Five tips for eating well on the road

If the end of the fall season has you traveling for tournaments, meets or the state championship, you may be wondering how to eat well while on the road. We’ve got you covered.

These 6 tips can help you meet your performance nutrition goals when you’re away from home:

  1. Fuel up with carbohydrates and protein. Whether eating out or packing your own foods, make sure to continue to emphasize carbohydrates at each meal. Carbohydrates serve as fuel for active muscles and act to refill muscle energy stores post-exercise. In addition to carbohydrates, make sure you include protein-rich foods such as lean meat, fish, poultry, eggs, beans, nuts, nut butters and dairy foods.
  2. Pack smart. Oftentimes, athletes have specific foods they enjoy before and after a workout. If that’s you, and those foods will not be available where you’re going, prepare a “travel pack” with snacks and beverages that support your performance eating plan. Try packing trail mix with dried fruit and nuts, fresh whole fruit, bagels with nut butter, dry cereal and sports drinks. If you have a cooler, throw in some string cheese, yogurts, sliced/cut fruits and vegetables, and single-serve chocolate milks.
  3. Choose wisely. If traveling has you eating out, consider these tips and tricks…
    1. Fast Food: Choose items that emphasize protein and carbohydrates such as a grilled chicken sandwich or hamburger. Steer clear of fried or breaded items, choose a side salad or fresh fruit in place of fries, say “no” to supersized options and don’t be afraid to special order – asking to hold the condiments or dressings on the side.
    2. Choose Milk: Milk, both white and chocolate, is 90 percent water; contains electrolytes to replenish what is lost in sweat; has ample carbohydrates for refueling muscle glycogen stores; and has high-quality protein which helps with muscle recovery and repair. Enjoy an ice cold glass of white or chocolate milk, instead of soda, with your meal.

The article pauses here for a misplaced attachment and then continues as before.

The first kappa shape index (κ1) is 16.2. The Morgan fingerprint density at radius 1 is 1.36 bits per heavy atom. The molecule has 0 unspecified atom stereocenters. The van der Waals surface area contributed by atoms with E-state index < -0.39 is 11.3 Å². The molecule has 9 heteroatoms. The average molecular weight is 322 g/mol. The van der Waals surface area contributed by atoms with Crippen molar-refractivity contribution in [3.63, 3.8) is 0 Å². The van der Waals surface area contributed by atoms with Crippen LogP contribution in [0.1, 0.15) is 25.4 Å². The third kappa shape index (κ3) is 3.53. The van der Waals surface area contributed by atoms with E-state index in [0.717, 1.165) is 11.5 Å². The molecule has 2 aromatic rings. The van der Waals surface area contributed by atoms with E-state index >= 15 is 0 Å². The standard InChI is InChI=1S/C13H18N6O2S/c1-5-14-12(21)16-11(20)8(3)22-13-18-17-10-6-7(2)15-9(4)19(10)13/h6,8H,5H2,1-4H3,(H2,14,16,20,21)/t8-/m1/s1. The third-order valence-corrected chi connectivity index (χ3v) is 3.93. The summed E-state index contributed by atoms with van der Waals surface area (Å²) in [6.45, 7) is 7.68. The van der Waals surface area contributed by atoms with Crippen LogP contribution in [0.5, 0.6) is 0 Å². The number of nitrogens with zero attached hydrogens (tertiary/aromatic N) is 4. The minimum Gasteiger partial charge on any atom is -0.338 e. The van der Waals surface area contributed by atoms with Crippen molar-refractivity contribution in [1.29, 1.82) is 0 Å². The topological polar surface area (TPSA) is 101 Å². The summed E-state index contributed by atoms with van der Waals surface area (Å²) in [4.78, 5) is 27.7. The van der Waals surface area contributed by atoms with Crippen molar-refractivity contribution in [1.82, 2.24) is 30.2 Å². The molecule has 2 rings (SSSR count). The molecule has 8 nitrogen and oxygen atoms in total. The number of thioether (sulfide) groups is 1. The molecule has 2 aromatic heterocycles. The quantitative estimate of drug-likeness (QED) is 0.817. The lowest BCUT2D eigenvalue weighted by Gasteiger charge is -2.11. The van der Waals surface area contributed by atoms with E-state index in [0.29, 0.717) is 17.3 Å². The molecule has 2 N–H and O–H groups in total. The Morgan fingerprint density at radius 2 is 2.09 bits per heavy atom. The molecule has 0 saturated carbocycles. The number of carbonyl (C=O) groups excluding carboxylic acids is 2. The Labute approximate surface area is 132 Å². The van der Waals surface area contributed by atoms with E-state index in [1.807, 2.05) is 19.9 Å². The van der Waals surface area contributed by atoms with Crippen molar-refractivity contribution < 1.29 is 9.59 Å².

3. Look for Key Words: Baked, broiled, grilled or steamed tend to indicate lower-fat cooking methods while dishes with the words fried, breaded, scalloped and basted tend to indicate higher-fat/calorie-dense cooking methods. High-fat foods tend to sit heavy and may not be ideal prior to activity.
  4. Stay hydrated. Water is the most important part of any athlete’s diet. And while the goal is to drink enough fluid daily to prevent thirst and to stay hydrated prior to the big match, meet or game, drinking enough fluids while on the road can sometimes be a challenge. Take along a large water bottle and aim to fill it up two to three times throughout the day (even if that means stopping at all of the rest stops along the way!).
  5. Don’t forget breakfast! True, it’s just one meal, but breakfast is the most important meal. Eating breakfast gets you started on the right foot for the day, and research shows it may improve nutrient intakes, enhance your sports performance and help you get good grades in school. If your hotel offers breakfast, choose a meal with protein and carbohydrates – such as toast or a bagel with peanut butter, cereal with milk or yogurt with a hardboiled egg and some fresh fruit. If it doesn’t offer breakfast, see tip #2 for packing smart.

Athletes can train harder and perform better with proper nutrition. Visit WesternDairyAssociation.org to read more about milk as an exercise recovery beverage and learn how to eat for peak athletic performance.